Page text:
Having recently had a lecture focusing on ‘Behaving / Behaviour Management’ within primary schools, it exposed me to a variety of good and bad ways that behaviour can be managed within the classroom. This area is of particular interest to me as whilst I was gaining my initial pre-course classroom experience I found it difficult to assert my authority, because I had little experience of handling certain situations when they arose. I have also found it challenging during the first few days of my school based training, however, the lecture has brought to light ways in which I can bridge the gaps and to develop them further as I progress.
The aspects of the lecture that really stuck with me are not to ‘react on your own emotions.’ I must admit that this notion at times is easier said than done, but on reflection it is important to remember that you are the adult figure in the classroom. Another effective way to approach behaviour management is to make sure that for every sanction/confrontation you face, you deliver your message calmly. Your ability to do this will help promote consistency within the classroom, which is a vital component when addressing behaviour on all levels.
A very simple, but altogether effective aspect of controlling behaviour is for the teachers to welcome their children into the school/classroom in the morning, at lunchtimes and to be visible in the playground as the children leave for the day. I was surprised that such a simple act could in fact be so significant towards children’s behaviour and it prompted me to research this and I found through an online article by John E. Mayer, ‘Creating a Safe and Welcoming School’ that “If a school is not inviting, students will feel anxious and will not fully participate in their education, no matter how vigorous a school is in trying to reach them.” (John E. Mayer 2007.pg 6) The article goes on to mention that the consequences of a non-inviting school can result in vandalism to the school, negative behaviour towards the teachers and also conflict between other students.
I also discovered another online article by Charlie Taylor, ‘Getting the Simple things right: Behaviour Checklist (2011). The article immediately addresses a selection of schools that have a high proportion of deprived pupils, but were actually in some of the outstanding performing schools regarding behaviour. This came as a particular shock to me initially, as I would personally think the complete opposite and has since encouraged me to not pass judgement based on what might seem obvious at a first glance. The reasons for why these schools had outstanding behaviour was shared by the head teachers of the schools and showed that they all had a common connection. ‘Many of them emphasised the simplicity of their approach, but they agreed that most important of all is consistency.’ (Charlie Taylor, 2011. pg.2) To further support points made earlier, “Where there is inconsistency in schools, children are more likely to push the boundaries.” (Charlie Taylor, 2011. pg.2)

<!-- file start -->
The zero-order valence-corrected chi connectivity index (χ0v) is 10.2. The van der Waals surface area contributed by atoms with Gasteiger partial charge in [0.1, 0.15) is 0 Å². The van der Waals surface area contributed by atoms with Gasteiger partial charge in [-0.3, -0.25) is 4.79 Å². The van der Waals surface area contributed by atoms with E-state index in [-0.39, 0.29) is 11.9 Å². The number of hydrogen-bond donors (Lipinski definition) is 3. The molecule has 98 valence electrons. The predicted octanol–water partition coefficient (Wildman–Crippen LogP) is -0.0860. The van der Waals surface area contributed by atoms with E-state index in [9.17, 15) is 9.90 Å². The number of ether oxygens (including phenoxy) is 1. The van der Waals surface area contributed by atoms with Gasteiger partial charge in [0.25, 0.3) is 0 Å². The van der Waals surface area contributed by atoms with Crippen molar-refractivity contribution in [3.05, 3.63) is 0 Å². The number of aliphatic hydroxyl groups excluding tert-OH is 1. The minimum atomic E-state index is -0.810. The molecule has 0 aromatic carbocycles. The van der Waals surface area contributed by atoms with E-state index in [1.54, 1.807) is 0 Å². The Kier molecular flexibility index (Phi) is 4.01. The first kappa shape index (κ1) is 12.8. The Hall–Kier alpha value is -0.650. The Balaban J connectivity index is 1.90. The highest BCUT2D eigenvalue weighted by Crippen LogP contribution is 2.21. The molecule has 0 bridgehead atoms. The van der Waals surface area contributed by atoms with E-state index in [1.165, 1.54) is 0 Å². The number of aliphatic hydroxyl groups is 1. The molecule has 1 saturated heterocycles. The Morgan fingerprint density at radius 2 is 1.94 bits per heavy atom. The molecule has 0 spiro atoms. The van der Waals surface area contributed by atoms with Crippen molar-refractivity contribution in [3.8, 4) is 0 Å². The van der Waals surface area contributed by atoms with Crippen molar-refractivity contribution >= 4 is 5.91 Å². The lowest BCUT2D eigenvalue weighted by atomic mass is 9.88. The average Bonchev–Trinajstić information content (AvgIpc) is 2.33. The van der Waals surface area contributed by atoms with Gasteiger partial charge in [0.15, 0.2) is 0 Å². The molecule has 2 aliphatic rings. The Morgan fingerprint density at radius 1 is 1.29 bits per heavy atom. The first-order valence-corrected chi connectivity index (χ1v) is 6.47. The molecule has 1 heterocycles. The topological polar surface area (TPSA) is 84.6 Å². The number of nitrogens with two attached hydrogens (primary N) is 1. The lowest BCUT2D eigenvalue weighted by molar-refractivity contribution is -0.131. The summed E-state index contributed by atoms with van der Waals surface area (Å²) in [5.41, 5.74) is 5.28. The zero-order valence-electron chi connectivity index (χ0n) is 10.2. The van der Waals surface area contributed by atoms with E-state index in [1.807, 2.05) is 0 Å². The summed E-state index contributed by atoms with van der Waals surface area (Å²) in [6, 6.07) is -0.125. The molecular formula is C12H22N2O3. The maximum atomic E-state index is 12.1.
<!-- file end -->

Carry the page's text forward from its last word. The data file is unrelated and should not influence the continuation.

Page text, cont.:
Charlie Taylor took the idea of developing a checklist with the aim to help schools improve behaviour. The concept was for schools to identify priority areas in behaviour they felt needed improving and to then pick five to ten essential actions from the list to promote good behaviour. This would result in the school staff having a bespoke checklist for behaviour and “It serves as a reminder of what needs to be done and ensures consistency across the school.” (Charlie Taylor, 2011. pg.2).
I to have witnessed the way some teachers control behaviour within their classrooms. I have observed children’s names being written on the white board when they have miss-behaved or been disruptive. I’ve seen teachers use empty large jars with marked lines on them, whereby the class’s behaviour as a whole is measured and at the end of each day if the behaviour standards have been met, a child is chosen by the teacher to fill the jar with pasta shells to a specific mark on the jar. The idea is to fill the jar with pasta to the top mark by Friday so that the whole class can enjoy Golden playtime. This encourages teamwork and is a constant visual reminder for all children to see the behaviour of the class. The jar is then emptied and the process is repeated the following week.
In conclusion, I think that it is vital that all teachers know the behaviour management policies within their schools. Making sure they abide by the schools policy, along with all teaching staff so there is a consistency throughout the school. Teachers must start by doing the simple things right and building upon these as well as making clear relations/connections with the pupils and parents. This will help children develop self-discipline, trust and respect, making them feel safe within the school and participate in their education.
John E. Mayer (2007), Creating a Safe and Welcoming School, Educational Practices Series 16, pg 6-8. Viewed 30th September 2014.
Charlie Taylor (2011), Getting the simple things right: Charlie Taylor’s behaviour checklist, pg 2-3. Viewed 30th September 2014.